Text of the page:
With the notable exception of Westgate, terrorism incidents in Kenya have largely consisted of lobbed grenades and makeshift IEDs. The perpetrators have tended to be sympathetic to al-Shabaab’s ideology but unlikely to have direct ties to the group.
But there are signs that al-Shabaab top brass are beginning to take a more active role in Kenya, where the security climate has rapidly deteriorated over the past year despite the East African country receiving vast intelligence support from American, British and Israeli spy agencies.
In a 23 April suicide attack, two militants detonated a Vehicle-Borne Improvised Explosive Device (VBIED) at a police station in the Nairobi neighbourhood of Pangani, killing two police officers as well as the attackers. Many believe that the station was not the intended target, but that the bombers had been on their way to another site – perhaps a nightclub – when they were pulled over for driving on the wrong side of the road. The blast was atypically powerful, and it is possible that the secondary bomber was wearing a suicide vest to augment the main explosives contained in the vehicle’s boot.
It was the second time in under two months that a sophisticated VBIED – bearing the signs of more direct al-Shabaab involvement – had found its way into a Kenyan police station. On 11 March, an impounded car brought to an Anti-Terror Police Unit station in Mombasa was later found to contain six pipe bombs attached to a mobile phone detonator, containing enough plastic explosives to collapse a multi-storey building.
Ikrima, the Somali-Kenyan militant suspected of organizing the Westgate attack, and Mahad Karate – the head of Amniyaat, al-Shabaab’s intelligence and assassination unit – are believed to be working closely together to plan further attacks in Kenya.
“Given the sophistication of what’s going on in terms of VBIEDs… clearly indicates to me that Amniyaat is now fully in change,” said Rashid Abdi, Somalia analyst for the International Crisis Group.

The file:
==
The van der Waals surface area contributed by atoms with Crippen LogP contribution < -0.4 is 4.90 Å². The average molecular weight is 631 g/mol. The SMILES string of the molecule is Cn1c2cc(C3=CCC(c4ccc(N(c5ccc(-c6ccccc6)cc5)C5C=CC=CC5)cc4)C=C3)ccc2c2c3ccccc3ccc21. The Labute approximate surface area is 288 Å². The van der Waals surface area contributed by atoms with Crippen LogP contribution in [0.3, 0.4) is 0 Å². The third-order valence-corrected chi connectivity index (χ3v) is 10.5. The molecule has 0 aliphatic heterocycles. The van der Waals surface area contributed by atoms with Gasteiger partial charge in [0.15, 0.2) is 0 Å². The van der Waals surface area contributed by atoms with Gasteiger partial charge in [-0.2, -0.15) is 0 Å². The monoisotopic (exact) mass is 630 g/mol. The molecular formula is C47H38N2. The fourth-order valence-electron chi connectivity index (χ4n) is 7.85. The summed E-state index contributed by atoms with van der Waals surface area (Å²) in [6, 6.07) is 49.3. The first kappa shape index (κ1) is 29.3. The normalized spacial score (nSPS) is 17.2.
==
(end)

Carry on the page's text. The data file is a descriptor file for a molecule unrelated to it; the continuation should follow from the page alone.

Abdi argues that their increasing involvement is a product of al-Shabaab dissatisfaction over the commitment level of homegrown non-Somali Kenyan radicals, especially with respect to their willingness to carry out suicide attacks. Abdi has identified a “new, shadowy” Kenyan radical group made up almost exclusively of ethnic Somalis, a group to which the Pangani suicide bombers had belonged. Al-Shabaab, he believes, has been pressuring this network to take the lead on the domestic terror front from other groups – such as the Muslim Youth Centre (MYC)/ al-Hijra – which it judges insufficiently radicalized. Indeed, the fact that the principal Pangani bomber was a Nairobi-born university graduate, whose father had served as a surgeon in the Kenyan Defence Forces, suggests a level of ideological radicalization far exceeding that of the average MYC/al-Hijra cadre.
There may be other such attacks in the works. According to an analyst source, a suicide VBIED attack in early April targeting the National Intelligence Agency (NIS) operations centre at Nairobi’s Nyati House was disrupted only when one of the attackers failed to gain entry and was shot dead outside the gate.
The prospect of a more centrally-planned, “hands on” approach by al-Shabaab in Kenya is worrying, especially in light of the diverse tactics the group has employed to create havoc in Somalia. A proliferation of “complex attacks”– using a combination of gunmen and suicide bombers – strikes on government buildings, and perhaps even targeted assassinations against Kenyan politicians and security forces officials may be in Kenya’s future.
So far, the Kenyan government has had few answers to the mounting threat, other than an indiscriminate crackdown on the Somali community and a bizarre neighbourhood watch-type initiative.
Without a radical rethinking of counter-terrorism policy in the near future, Kenya risks further erosion of state control and lasting damage to its economic prospects.